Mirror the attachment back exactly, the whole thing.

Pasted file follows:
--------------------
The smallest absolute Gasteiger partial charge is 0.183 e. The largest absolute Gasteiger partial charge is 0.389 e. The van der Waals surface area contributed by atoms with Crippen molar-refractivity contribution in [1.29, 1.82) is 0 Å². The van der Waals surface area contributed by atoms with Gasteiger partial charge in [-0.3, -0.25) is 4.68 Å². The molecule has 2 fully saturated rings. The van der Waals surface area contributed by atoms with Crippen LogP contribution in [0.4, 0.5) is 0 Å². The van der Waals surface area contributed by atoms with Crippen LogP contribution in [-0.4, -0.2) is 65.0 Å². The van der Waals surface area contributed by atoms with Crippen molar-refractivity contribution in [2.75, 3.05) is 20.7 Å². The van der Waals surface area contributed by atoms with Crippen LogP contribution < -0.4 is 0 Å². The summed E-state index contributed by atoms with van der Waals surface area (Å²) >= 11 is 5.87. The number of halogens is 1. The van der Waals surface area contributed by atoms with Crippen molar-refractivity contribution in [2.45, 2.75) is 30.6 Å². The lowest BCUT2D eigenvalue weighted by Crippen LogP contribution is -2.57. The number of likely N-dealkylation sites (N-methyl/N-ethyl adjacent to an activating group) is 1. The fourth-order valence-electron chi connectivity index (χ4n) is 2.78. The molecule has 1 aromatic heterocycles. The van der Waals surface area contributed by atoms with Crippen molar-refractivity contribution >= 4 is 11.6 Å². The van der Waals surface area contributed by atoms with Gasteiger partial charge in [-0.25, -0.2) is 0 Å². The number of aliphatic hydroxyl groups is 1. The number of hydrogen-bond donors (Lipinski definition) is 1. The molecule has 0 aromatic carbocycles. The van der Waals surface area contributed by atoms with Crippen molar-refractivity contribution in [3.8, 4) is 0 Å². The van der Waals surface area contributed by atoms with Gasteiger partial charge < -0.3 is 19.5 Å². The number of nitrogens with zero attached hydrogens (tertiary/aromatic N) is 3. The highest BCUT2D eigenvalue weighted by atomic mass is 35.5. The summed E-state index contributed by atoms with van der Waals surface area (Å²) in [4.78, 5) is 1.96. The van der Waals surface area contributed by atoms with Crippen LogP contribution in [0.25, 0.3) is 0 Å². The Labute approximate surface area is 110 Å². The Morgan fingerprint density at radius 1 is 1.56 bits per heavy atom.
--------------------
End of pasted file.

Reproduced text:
The smallest absolute Gasteiger partial charge is 0.183 e. The largest absolute Gasteiger partial charge is 0.389 e. The van der Waals surface area contributed by atoms with Crippen molar-refractivity contribution in [1.29, 1.82) is 0 Å². The van der Waals surface area contributed by atoms with Gasteiger partial charge in [-0.3, -0.25) is 4.68 Å². The molecule has 2 fully saturated rings. The van der Waals surface area contributed by atoms with Crippen LogP contribution in [0.4, 0.5) is 0 Å². The van der Waals surface area contributed by atoms with Crippen LogP contribution in [-0.4, -0.2) is 65.0 Å². The van der Waals surface area contributed by atoms with Crippen molar-refractivity contribution in [2.75, 3.05) is 20.7 Å². The van der Waals surface area contributed by atoms with Crippen LogP contribution < -0.4 is 0 Å². The summed E-state index contributed by atoms with van der Waals surface area (Å²) >= 11 is 5.87. The number of halogens is 1. The van der Waals surface area contributed by atoms with Crippen molar-refractivity contribution in [2.45, 2.75) is 30.6 Å². The lowest BCUT2D eigenvalue weighted by Crippen LogP contribution is -2.57. The number of likely N-dealkylation sites (N-methyl/N-ethyl adjacent to an activating group) is 1. The fourth-order valence-electron chi connectivity index (χ4n) is 2.78. The molecule has 1 aromatic heterocycles. The van der Waals surface area contributed by atoms with Crippen molar-refractivity contribution >= 4 is 11.6 Å². The van der Waals surface area contributed by atoms with Gasteiger partial charge in [-0.25, -0.2) is 0 Å². The number of aliphatic hydroxyl groups is 1. The number of hydrogen-bond donors (Lipinski definition) is 1. The molecule has 0 aromatic carbocycles. The van der Waals surface area contributed by atoms with Crippen molar-refractivity contribution in [3.8, 4) is 0 Å². The van der Waals surface area contributed by atoms with Gasteiger partial charge < -0.3 is 19.5 Å². The number of nitrogens with zero attached hydrogens (tertiary/aromatic N) is 3. The highest BCUT2D eigenvalue weighted by atomic mass is 35.5. The summed E-state index contributed by atoms with van der Waals surface area (Å²) in [4.78, 5) is 1.96. The van der Waals surface area contributed by atoms with Crippen LogP contribution in [0.25, 0.3) is 0 Å². The Labute approximate surface area is 110 Å². The Morgan fingerprint density at radius 1 is 1.56 bits per heavy atom.